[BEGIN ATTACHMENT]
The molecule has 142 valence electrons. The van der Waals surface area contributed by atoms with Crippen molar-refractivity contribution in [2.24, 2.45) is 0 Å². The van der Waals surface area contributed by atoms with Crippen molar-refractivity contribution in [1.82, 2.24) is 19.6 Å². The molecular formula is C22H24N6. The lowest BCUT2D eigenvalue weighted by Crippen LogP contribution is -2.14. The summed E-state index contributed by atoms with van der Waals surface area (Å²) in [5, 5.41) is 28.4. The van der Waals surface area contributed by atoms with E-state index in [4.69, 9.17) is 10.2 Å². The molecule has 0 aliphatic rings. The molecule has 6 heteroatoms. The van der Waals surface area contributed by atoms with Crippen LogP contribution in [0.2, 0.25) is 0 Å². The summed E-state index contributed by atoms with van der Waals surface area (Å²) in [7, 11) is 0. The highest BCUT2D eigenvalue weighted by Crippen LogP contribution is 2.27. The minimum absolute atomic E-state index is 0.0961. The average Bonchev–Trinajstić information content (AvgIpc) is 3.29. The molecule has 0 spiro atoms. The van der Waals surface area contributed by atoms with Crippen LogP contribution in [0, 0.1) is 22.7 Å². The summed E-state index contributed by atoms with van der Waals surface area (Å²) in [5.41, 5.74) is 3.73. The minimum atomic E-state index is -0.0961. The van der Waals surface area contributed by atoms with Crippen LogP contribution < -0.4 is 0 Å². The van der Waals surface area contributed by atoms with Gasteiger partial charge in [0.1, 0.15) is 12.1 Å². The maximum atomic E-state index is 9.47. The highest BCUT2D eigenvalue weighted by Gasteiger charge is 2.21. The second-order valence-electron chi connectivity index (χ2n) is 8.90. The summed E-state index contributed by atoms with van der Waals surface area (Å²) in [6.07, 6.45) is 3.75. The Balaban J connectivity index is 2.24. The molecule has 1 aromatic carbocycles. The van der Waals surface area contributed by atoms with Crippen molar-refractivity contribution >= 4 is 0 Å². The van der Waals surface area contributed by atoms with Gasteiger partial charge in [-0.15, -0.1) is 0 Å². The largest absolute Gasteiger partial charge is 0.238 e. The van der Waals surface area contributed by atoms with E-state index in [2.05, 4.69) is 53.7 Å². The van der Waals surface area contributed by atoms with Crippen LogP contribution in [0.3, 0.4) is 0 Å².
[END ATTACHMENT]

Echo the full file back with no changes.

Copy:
The molecule has 142 valence electrons. The van der Waals surface area contributed by atoms with Crippen molar-refractivity contribution in [2.24, 2.45) is 0 Å². The van der Waals surface area contributed by atoms with Crippen molar-refractivity contribution in [1.82, 2.24) is 19.6 Å². The molecular formula is C22H24N6. The lowest BCUT2D eigenvalue weighted by Crippen LogP contribution is -2.14. The summed E-state index contributed by atoms with van der Waals surface area (Å²) in [5, 5.41) is 28.4. The van der Waals surface area contributed by atoms with E-state index in [4.69, 9.17) is 10.2 Å². The molecule has 0 aliphatic rings. The molecule has 6 heteroatoms. The van der Waals surface area contributed by atoms with Crippen LogP contribution in [0.2, 0.25) is 0 Å². The summed E-state index contributed by atoms with van der Waals surface area (Å²) in [7, 11) is 0. The highest BCUT2D eigenvalue weighted by Crippen LogP contribution is 2.27. The minimum absolute atomic E-state index is 0.0961. The average Bonchev–Trinajstić information content (AvgIpc) is 3.29. The molecule has 0 spiro atoms. The van der Waals surface area contributed by atoms with Crippen LogP contribution in [0, 0.1) is 22.7 Å². The summed E-state index contributed by atoms with van der Waals surface area (Å²) in [5.41, 5.74) is 3.73. The minimum atomic E-state index is -0.0961. The van der Waals surface area contributed by atoms with Crippen LogP contribution < -0.4 is 0 Å². The van der Waals surface area contributed by atoms with Gasteiger partial charge in [0.1, 0.15) is 12.1 Å². The maximum atomic E-state index is 9.47. The highest BCUT2D eigenvalue weighted by Gasteiger charge is 2.21. The second-order valence-electron chi connectivity index (χ2n) is 8.90. The summed E-state index contributed by atoms with van der Waals surface area (Å²) in [6.07, 6.45) is 3.75. The Balaban J connectivity index is 2.24. The molecule has 1 aromatic carbocycles. The van der Waals surface area contributed by atoms with Crippen molar-refractivity contribution >= 4 is 0 Å². The van der Waals surface area contributed by atoms with Gasteiger partial charge in [-0.15, -0.1) is 0 Å². The largest absolute Gasteiger partial charge is 0.238 e. The van der Waals surface area contributed by atoms with E-state index in [2.05, 4.69) is 53.7 Å². The van der Waals surface area contributed by atoms with Crippen LogP contribution in [0.3, 0.4) is 0 Å².